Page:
Update: New home lab for CCIE R&S v5.
As you may know, I am studying for the CCIE written and lab exam. To help with my CCIE studies, I have decided to build my own CCIE home lab. Sure, you can rent CCIE racks and there are tons of them out there. However, you don’t get the convenience of being able to turn it on and off at your own time. Another alternative of having a rack is building a GNS3 or Dynamips server to run Cisco IOS. It is a very inexpensive way to study for CCIE and it works great for other people. While Cisco uses IOU (IOS on Unix) on their troubleshooting section, they’re not running any emulators for the configuration section. That said, configuring routers and switches on a real gear will mimic the same results. Other CCIE aspirants will disagree on this logic; however, I’ve met and read forum member’s posts who
Internetwork Expert (INE) was my first choice in CCIE lab preparation. At the time I decided that I am going to pursue CCIE, it was the most talked about CCIE training vendor and all of them were positive. It probably still is, but I haven’t had a chance to visit and read forums lately. That said, I decided to build my lab as close as possible with what they use for their CCIE workbooks since they have a specific topology for their CCIE workbooks. Fortunately, the hardware specifications and topology for the CCIE workbooks are open for public and can be found here. As mentioned earlier, I started building my home lab back in my CCNA days. That said, the gears are quite different compared to INE’s specs. Having different equipment turned out to be a challenge because the interfaces are different. I find myself trying to figure out which interface is which when I am doing labs. That said, I created my own topology with the right interfaces so I can at least save some time when I am labbing.
CCIE Home Lab
I think I should stop talking now and give you an idea of how my CCIE home lab looks like. Here’s the list of my CCIE home lab equipment:
|Backbone 1 (BB1)||2620XM||128MB||48MB||1 x NM-8A/S||Advanced Enterprise Services 12.4(18)A|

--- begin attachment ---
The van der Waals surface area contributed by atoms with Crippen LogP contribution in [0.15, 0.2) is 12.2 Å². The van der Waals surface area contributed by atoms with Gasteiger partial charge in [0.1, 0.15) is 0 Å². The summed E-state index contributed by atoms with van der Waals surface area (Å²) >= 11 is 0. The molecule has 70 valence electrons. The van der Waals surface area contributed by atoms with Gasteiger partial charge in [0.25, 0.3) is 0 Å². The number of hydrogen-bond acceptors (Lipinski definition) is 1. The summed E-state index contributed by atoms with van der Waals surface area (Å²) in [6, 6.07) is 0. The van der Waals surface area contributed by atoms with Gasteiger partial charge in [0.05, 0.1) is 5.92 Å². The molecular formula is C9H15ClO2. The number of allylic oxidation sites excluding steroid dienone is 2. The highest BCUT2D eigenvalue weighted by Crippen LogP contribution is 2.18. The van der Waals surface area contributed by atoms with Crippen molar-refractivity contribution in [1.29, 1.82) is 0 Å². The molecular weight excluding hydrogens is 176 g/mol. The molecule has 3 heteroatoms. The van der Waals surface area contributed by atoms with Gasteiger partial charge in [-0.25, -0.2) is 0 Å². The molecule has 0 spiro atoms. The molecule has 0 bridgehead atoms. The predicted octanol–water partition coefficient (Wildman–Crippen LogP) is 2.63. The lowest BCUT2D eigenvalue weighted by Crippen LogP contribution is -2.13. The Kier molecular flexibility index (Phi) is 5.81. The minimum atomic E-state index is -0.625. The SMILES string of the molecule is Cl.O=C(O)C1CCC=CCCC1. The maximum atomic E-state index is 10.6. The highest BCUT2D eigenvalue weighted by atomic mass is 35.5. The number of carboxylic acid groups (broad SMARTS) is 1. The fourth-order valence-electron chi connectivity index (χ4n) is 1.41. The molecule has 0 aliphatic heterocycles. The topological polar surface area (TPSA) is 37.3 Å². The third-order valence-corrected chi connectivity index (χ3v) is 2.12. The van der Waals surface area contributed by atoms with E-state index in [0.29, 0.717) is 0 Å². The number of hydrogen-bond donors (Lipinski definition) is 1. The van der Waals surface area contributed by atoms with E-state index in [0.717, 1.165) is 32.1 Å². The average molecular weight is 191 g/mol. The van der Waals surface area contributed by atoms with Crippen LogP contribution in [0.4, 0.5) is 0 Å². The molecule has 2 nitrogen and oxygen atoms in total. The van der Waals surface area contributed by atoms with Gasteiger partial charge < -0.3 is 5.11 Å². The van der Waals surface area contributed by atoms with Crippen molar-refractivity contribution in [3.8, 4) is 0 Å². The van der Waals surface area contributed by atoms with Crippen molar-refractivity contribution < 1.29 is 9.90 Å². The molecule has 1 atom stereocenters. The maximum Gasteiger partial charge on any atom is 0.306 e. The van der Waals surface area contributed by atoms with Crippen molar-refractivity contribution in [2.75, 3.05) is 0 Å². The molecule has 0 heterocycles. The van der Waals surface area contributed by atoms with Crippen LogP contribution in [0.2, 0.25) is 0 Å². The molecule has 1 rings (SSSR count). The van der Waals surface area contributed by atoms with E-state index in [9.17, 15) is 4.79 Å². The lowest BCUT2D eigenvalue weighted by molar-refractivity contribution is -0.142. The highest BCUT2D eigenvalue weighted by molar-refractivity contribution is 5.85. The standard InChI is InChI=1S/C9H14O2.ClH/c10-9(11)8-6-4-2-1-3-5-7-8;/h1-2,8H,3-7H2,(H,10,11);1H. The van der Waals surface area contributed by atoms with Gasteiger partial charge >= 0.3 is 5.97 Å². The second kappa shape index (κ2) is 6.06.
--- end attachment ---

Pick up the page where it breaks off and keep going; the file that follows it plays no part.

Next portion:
|Backbone 2 (BB2)||2520||16MB||16MB||N/A||12.2(15)T17|
|Backbone 3 (BB3)||2520||16MB||16MB||N/A||12.2(15)T17|
|Router 1 (R1)||2620XM||128MB||48MB||1 x WIC-2T||Advanced Enterprise Services 12.4(18)A|
|Router 2 (R2)||2620XM||128MB||48MB||1 x WIC-2T||Advanced Enterprise Services 12.4(18)A|
|Router 3 (R3)||2620XM||128MB||48MB||2 x WIC-2T||Advanced Enterprise Services 12.4(18)A|
|Router 4 (R4)||2801||256MB||64MB||1 x WIC-2T||Advanced Enterprise Services 12.4(24)T4|
|Router 5 (R5)||2801||256MB||64MB||1 x WIC-2T||Advanced Enterprise Services 12.4(24)T4|
|Router 6 (R6)||2801||384MB||128MB||1 x WIC-2T||Advanced Enterprise Services 12.4(24)T4|
|Switch 1 (SW1)||3560-24TS||128MB||32MB||N/A||Enhanced Multilayer Image (EMI) 12.2(44)SE|
|Switch 2 (SW2)||3560-48TS||128MB||32MB||N/A||Enhanced Multilayer Image (EMI) 12.2(44)SE|
|Switch 3 (SW3)||3550-48TS||64MB||16MB||N/A||Enhanced Multilayer Image (EMI) 12.2(25)SEC2|
|Switch 4 (SW4)||3550-48TS||64MB||16MB||N/A||Enhanced Multilayer Image (EMI) 12.2(25)SEC2|
The image below is the picture of my home lab without the cables.
The image below is the Frame Relay topology.
The image below is the Ethernet connectivity topology.
I hope I can inspire more network engineers to pursue Cisco’s highly coveted and prestigious CCIE Routing & Switching certification. It will take a lot of your time and money, but it will be all worth it once you get your own five-digit number! Heck, by just studying for the exam will make you a better network engineer.
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